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NaN problems continue to persist

janez-makovsek
New Contributor I
2,317 Views

Dear Sir/Madam,


Here you have one report:


https://community.intel.com/t5/Intel-C-Compiler/Armadillo-Intel-icpx-and-NaN-s/m-p/1397322#M40132

 

And it seems that also in the latest Intel DPC++ this problem is still not fixed. This:

 

double p*;

...

if (p[i] == 0)

{

}

will still be "true", if the p[i] contains NaN and optimization is O2. It fails for for all code paths AVX512, AVX2, etc...  and for double and float precision.

 

Disabling optimizations for the entire code in some cases is not really an option.

 

Kind Regards!
Atmapuri

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1 Solution
SantoshY_Intel
Moderator
1,899 Views

Hi,

 

When using fp-model=fast, which is the default in icx, the compiler assumes that there are no NaN values present in the compilation unit for both arguments and results. This behavior is also present in gcc and clang but not in icc.

Consider the code below:

#include <cmath> 
#include <iostream> 
#include <limits> 

void f(double *d) {
   *d = std::numeric_limits<double>::quiet_NaN();
} 

int main() {
   int i;
   double buf[4];
   for (i = 0; i < 4; ++i)
     f(&buf[i]);
   for (i = 0; i < 4; ++i)
     std::cout << "buf[" << i << "] = " << buf[i] << "\n";
   for (i = 0; i < 4; ++i)
     if (std::isnan(buf[i]))
       std::cout << "buf[" << i << "] is NaN\n";
     else
       std::cout << "buf[" << i << "] is not NaN\n";
   return 0;
}

 

When compiling this code with icx, clang, or gcc using "-O2 -ffast-math", the output is:

buf[0] = nan
buf[1] = nan
buf[2] = nan
buf[3] = nan
buf[0] is not NaN
buf[1] is not NaN
buf[2] is not NaN
buf[3] is not NaN 

 

This behavior is because the call to std::numeric_limits<double>::quiet_NaN() returns a hard-coded value, which is not modified by the compiler before being stored. The call to stream this value to std::cout also does not modify it. Therefore, the streamer prints "nan". However, the code that calls std::isnan() is optimized by the compiler, which assumes that the program contains no NaN values due to the fast-math option. Therefore, it optimizes this check away, resulting in the program printing "buf[0] is not NaN".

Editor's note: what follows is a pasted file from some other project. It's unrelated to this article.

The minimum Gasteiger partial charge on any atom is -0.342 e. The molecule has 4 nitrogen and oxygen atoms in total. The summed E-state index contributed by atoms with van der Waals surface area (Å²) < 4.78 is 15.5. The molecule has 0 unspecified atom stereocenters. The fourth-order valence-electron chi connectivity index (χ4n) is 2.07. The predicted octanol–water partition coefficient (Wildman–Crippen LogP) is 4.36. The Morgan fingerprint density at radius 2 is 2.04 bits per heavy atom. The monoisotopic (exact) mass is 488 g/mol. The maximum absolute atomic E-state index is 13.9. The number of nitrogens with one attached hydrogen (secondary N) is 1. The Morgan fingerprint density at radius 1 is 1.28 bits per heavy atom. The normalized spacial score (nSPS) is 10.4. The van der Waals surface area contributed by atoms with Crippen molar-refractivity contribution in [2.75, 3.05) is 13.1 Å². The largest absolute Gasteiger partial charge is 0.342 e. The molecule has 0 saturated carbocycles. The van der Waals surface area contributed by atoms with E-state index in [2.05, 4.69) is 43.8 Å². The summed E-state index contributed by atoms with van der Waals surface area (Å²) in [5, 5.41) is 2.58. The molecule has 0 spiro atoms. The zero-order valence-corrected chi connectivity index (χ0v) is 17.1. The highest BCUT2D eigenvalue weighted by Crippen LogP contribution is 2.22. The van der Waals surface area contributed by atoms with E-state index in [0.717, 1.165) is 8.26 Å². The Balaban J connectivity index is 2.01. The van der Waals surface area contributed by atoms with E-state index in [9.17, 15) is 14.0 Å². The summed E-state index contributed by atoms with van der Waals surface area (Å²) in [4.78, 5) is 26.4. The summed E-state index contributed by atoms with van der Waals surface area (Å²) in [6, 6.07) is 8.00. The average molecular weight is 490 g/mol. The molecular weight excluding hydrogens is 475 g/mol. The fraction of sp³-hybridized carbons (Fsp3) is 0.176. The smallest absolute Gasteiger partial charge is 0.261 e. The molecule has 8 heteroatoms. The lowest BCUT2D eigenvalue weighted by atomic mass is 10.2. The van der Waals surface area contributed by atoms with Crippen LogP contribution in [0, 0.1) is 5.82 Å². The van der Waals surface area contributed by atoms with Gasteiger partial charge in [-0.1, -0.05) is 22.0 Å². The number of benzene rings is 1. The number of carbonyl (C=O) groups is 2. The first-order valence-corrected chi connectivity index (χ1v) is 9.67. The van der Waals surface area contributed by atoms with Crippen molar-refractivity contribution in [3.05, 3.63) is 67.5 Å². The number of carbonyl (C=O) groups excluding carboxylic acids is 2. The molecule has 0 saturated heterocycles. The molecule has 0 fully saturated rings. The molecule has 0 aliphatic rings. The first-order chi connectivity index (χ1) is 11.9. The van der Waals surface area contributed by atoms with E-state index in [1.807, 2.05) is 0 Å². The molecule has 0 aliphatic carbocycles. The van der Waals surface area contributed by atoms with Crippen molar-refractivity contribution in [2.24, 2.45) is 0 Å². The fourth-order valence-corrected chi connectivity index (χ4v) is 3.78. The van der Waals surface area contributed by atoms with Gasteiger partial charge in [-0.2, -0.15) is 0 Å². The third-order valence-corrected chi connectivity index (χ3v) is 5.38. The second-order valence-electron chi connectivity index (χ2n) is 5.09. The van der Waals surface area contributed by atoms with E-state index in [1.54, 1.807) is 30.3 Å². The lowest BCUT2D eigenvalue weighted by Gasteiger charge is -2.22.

This behavior is expected and intended, although it may not match your expectations. The icc compiler does not make the no-NaN assumption with fp-model=fast, and therefore, it does not have this problem. It produces different output for the example above, which is more consistent with what you would expect to see.

 

For the ifx compiler, we do not make the no-NaN assumption unless the user explicitly requests it. This is because the Fortran standard requires NaN comparisons to be respected. For icx and dpcpp, we decided to align our behavior with clang and gcc.

 

If you want the icc behavior, you can use the -fhonor-nan-compares option (or -fhonor-nans, which is an alias that is also accepted by clang but not gcc). This option will have a minor performance impact, but not nearly as much as using fp-model precise. If you want gcc-compatible options, you can use -fno-finite-math-only, but this option also stops the compiler from assuming no infinity values, so it will have a slightly larger performance impact.

 

Thanks & Regards,

Santosh

 

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8 Replies
SantoshY_Intel
Moderator
2,290 Views

Hi,

 

Thanks for posting in the Intel communities.

 

>>>"And it seems that also in the latest Intel DPC++ this problem is still not fixed."

Optimizations increase speed but may affect the accuracy or reproducibility of floating-point computations. This is an expected behavior while enabling optimizations.

 

>>>"Disabling optimizations for the entire code in some cases is not really an option."

We need not disable the optimizations. Instead, we can make use of options such as: -fp-model=precise, while enabling the optimizations as mentioned in the article.

 

 

Thanks & Regards,

Santosh

 

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janez-makovsek
New Contributor I
2,283 Views

Dear Santosh,

 

>This is an expected behavior while enabling optimizations.

 

In general yes, but not in the sense of a regression in compare to the classic C++ compiler from which we still try to migrate, but DPC++ is still too buggy for this.

 

>Instead, we can make use of options such as: -fp-model=precise

 

And you guarantee that enabling this switch does not decrease performance? Then why it is not on by default?


Thanks!
Atmapuri